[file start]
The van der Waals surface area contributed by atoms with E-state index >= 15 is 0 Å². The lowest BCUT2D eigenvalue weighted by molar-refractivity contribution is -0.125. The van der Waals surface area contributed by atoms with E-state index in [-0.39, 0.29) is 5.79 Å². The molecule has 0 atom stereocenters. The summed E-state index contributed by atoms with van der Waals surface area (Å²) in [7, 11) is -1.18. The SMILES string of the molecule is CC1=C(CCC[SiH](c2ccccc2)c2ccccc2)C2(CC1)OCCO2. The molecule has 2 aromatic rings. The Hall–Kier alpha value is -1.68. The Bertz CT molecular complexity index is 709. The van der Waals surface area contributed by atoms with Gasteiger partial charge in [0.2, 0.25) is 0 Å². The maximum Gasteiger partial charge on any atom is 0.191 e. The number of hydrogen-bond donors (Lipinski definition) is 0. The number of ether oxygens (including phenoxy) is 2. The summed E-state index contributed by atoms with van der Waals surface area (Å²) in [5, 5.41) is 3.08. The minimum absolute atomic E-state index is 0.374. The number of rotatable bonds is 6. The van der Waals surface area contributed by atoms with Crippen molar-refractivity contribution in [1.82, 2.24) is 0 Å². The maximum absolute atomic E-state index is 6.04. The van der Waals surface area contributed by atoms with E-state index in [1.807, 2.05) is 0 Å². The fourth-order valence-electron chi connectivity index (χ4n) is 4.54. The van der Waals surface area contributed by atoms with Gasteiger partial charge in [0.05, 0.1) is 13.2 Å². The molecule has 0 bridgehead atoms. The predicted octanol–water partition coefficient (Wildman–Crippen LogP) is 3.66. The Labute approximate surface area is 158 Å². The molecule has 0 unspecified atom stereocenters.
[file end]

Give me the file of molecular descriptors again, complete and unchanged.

The van der Waals surface area contributed by atoms with E-state index >= 15 is 0 Å². The lowest BCUT2D eigenvalue weighted by molar-refractivity contribution is -0.125. The van der Waals surface area contributed by atoms with E-state index in [-0.39, 0.29) is 5.79 Å². The molecule has 0 atom stereocenters. The summed E-state index contributed by atoms with van der Waals surface area (Å²) in [7, 11) is -1.18. The SMILES string of the molecule is CC1=C(CCC[SiH](c2ccccc2)c2ccccc2)C2(CC1)OCCO2. The molecule has 2 aromatic rings. The Hall–Kier alpha value is -1.68. The Bertz CT molecular complexity index is 709. The van der Waals surface area contributed by atoms with Gasteiger partial charge in [0.2, 0.25) is 0 Å². The maximum Gasteiger partial charge on any atom is 0.191 e. The number of hydrogen-bond donors (Lipinski definition) is 0. The number of ether oxygens (including phenoxy) is 2. The summed E-state index contributed by atoms with van der Waals surface area (Å²) in [5, 5.41) is 3.08. The minimum absolute atomic E-state index is 0.374. The number of rotatable bonds is 6. The van der Waals surface area contributed by atoms with Crippen molar-refractivity contribution in [1.82, 2.24) is 0 Å². The maximum absolute atomic E-state index is 6.04. The van der Waals surface area contributed by atoms with E-state index in [1.807, 2.05) is 0 Å². The fourth-order valence-electron chi connectivity index (χ4n) is 4.54. The van der Waals surface area contributed by atoms with Gasteiger partial charge in [0.05, 0.1) is 13.2 Å². The molecule has 0 bridgehead atoms. The predicted octanol–water partition coefficient (Wildman–Crippen LogP) is 3.66. The Labute approximate surface area is 158 Å². The molecule has 0 unspecified atom stereocenters.